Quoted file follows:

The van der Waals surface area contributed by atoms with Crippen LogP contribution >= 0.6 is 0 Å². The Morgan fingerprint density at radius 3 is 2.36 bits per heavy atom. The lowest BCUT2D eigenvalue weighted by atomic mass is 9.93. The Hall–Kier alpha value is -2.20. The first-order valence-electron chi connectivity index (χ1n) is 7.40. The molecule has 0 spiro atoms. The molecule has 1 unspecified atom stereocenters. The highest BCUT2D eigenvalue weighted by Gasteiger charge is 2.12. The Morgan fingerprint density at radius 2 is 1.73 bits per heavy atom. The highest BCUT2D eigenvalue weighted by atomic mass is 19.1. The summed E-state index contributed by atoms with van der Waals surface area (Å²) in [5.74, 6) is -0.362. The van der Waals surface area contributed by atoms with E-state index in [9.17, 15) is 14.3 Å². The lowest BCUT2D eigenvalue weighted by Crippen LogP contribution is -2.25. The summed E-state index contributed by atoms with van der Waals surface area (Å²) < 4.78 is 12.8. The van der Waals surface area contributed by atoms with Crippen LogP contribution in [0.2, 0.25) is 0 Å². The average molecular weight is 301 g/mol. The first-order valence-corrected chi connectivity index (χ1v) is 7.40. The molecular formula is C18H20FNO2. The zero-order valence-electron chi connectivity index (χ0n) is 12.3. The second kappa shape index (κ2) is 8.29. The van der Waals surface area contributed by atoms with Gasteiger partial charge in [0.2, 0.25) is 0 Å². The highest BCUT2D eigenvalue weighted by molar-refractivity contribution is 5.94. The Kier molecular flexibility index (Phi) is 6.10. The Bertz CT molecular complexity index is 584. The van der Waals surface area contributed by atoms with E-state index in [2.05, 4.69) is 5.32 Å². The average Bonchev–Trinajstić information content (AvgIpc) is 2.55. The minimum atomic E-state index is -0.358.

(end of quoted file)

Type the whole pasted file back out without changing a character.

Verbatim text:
The van der Waals surface area contributed by atoms with Crippen LogP contribution >= 0.6 is 0 Å². The Morgan fingerprint density at radius 3 is 2.36 bits per heavy atom. The lowest BCUT2D eigenvalue weighted by atomic mass is 9.93. The Hall–Kier alpha value is -2.20. The first-order valence-electron chi connectivity index (χ1n) is 7.40. The molecule has 0 spiro atoms. The molecule has 1 unspecified atom stereocenters. The highest BCUT2D eigenvalue weighted by Gasteiger charge is 2.12. The Morgan fingerprint density at radius 2 is 1.73 bits per heavy atom. The highest BCUT2D eigenvalue weighted by atomic mass is 19.1. The summed E-state index contributed by atoms with van der Waals surface area (Å²) in [5.74, 6) is -0.362. The van der Waals surface area contributed by atoms with E-state index in [9.17, 15) is 14.3 Å². The lowest BCUT2D eigenvalue weighted by Crippen LogP contribution is -2.25. The summed E-state index contributed by atoms with van der Waals surface area (Å²) < 4.78 is 12.8. The van der Waals surface area contributed by atoms with Crippen LogP contribution in [0.2, 0.25) is 0 Å². The average molecular weight is 301 g/mol. The first-order valence-corrected chi connectivity index (χ1v) is 7.40. The molecular formula is C18H20FNO2. The zero-order valence-electron chi connectivity index (χ0n) is 12.3. The second kappa shape index (κ2) is 8.29. The van der Waals surface area contributed by atoms with Gasteiger partial charge in [0.2, 0.25) is 0 Å². The highest BCUT2D eigenvalue weighted by molar-refractivity contribution is 5.94. The Kier molecular flexibility index (Phi) is 6.10. The Bertz CT molecular complexity index is 584. The van der Waals surface area contributed by atoms with E-state index in [2.05, 4.69) is 5.32 Å². The average Bonchev–Trinajstić information content (AvgIpc) is 2.55. The minimum atomic E-state index is -0.358.